The ambitious 1001 Fontaines project began in the Banteay Meanchey Province of Cambodia, in 2004. Eleven years later, the association has earned its bragging rights, having brought a safe water supply to close to 300,000 people. This success was largely achieved thanks to the model that was applied – and then further enhanced, year after year. “The technology itself is quite simple: it involves running the water through an ultraviolet treatment before transferring it to disinfected carboys. But our model’s real strength lies in the support provided to local entrepreneurs, first with a training academy and then through monthly coaching. We invest a lot in the first 18 months, to empower them to autonomously manage their microbusinesses and operators. After that, we follow up with them monthly to assist with their accounting, technical and management questions,” explains Julien Ancele, the association’s Deputy CEO.
[…] A safe water supply to close to 300,000 people.
The involvement and recognition of the local populations has made it possible to train 135 entrepreneurs in 135 villages. By selling their water, even at very low prices, those entrepreneurs have started to earn an average monthly income of $180, which is three or four times higher than that of a high school teacher in Cambodia.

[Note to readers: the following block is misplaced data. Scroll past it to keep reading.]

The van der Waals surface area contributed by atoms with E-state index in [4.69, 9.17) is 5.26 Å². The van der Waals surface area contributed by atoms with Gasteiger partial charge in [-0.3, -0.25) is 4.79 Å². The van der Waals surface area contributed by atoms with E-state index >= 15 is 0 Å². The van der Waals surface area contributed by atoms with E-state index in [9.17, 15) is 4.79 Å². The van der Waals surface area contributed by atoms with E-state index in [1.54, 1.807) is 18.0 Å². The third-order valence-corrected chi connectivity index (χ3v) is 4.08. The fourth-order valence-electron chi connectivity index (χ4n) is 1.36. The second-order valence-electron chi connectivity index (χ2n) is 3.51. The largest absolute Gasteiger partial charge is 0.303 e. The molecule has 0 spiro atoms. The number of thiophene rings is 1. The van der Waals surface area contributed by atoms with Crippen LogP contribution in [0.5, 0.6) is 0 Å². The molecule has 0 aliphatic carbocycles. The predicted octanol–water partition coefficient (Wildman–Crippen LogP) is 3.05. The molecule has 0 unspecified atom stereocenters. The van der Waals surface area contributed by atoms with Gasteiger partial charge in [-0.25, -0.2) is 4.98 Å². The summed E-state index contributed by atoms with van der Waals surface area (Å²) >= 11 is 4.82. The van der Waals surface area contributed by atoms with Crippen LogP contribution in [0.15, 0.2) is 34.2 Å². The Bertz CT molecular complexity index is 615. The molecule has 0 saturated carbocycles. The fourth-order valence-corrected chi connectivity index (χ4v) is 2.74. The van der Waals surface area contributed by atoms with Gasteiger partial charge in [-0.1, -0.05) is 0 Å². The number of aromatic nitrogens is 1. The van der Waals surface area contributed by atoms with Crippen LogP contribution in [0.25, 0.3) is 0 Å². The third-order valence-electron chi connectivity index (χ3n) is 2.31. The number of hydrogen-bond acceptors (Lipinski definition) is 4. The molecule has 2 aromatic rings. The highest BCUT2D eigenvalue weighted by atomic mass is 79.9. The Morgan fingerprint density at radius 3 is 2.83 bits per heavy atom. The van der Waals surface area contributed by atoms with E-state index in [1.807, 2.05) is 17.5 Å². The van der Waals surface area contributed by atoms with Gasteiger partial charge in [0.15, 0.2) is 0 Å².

Rolling out the model: 1001 Fontaines’ inspired strategy
Fresh from its Cambodian experience and bolstered by its partners’ backing, the association has spent nearly seven years testing its ability to replicate its model in other countries around the world. The danone.communities fund has been an ally in this adventure since 2008. It began in Madagascar in 2008, since which time 10 villages have been equipped with treatment plants run by local entrepreneurs, with another 16 under construction. More recently, 1001 Fontaines concluded a partnership in India with a large national NGO, Sulabh, and four West Bengal villages now have access to water.
The danone.communities fund has been an ally in this adventure since 2008.
As a result, “five years from now, our project will make it possible for nearly a million people to drink completely safe water, thanks to the work of 250 entrepreneurs,” rejoices François Jacquenoud, the association’s Co-Founder and CEO, in a presentation video released for the Google Impact Challenge.
Selected from among more than 200 projects, 1001 Fontaines is in the running for the last leg of the event organized by Google.org, the philanthropic arm of the American company. But only 3 out of 10 finalists will be rewarded by the judges and one by the public’s votes, with €500,000 in play, plus the guidance of Google mentors on using digital tools.
As anticipated by Julien Ancele, “If we were to win, we would use that grant firstly to build new treatment plants, bearing in mind that €500,000 would cover operations in 20 villages benefiting an additional 60,000 people, and secondly to improve our model from a technological perspective.”
Until the final results come out on October 8, 1001 Fontaines will continue to pursue its 2020 strategy: fostering Cambodia’s autonomy and inspiring others by promoting its model to major international NGOs, like it did in India.
Vote for the 1001 Fontaines project at https://impactchallenge.withgoogle.com/france2015/charity/1001fontaines!
Photo © : 1001 Fontaines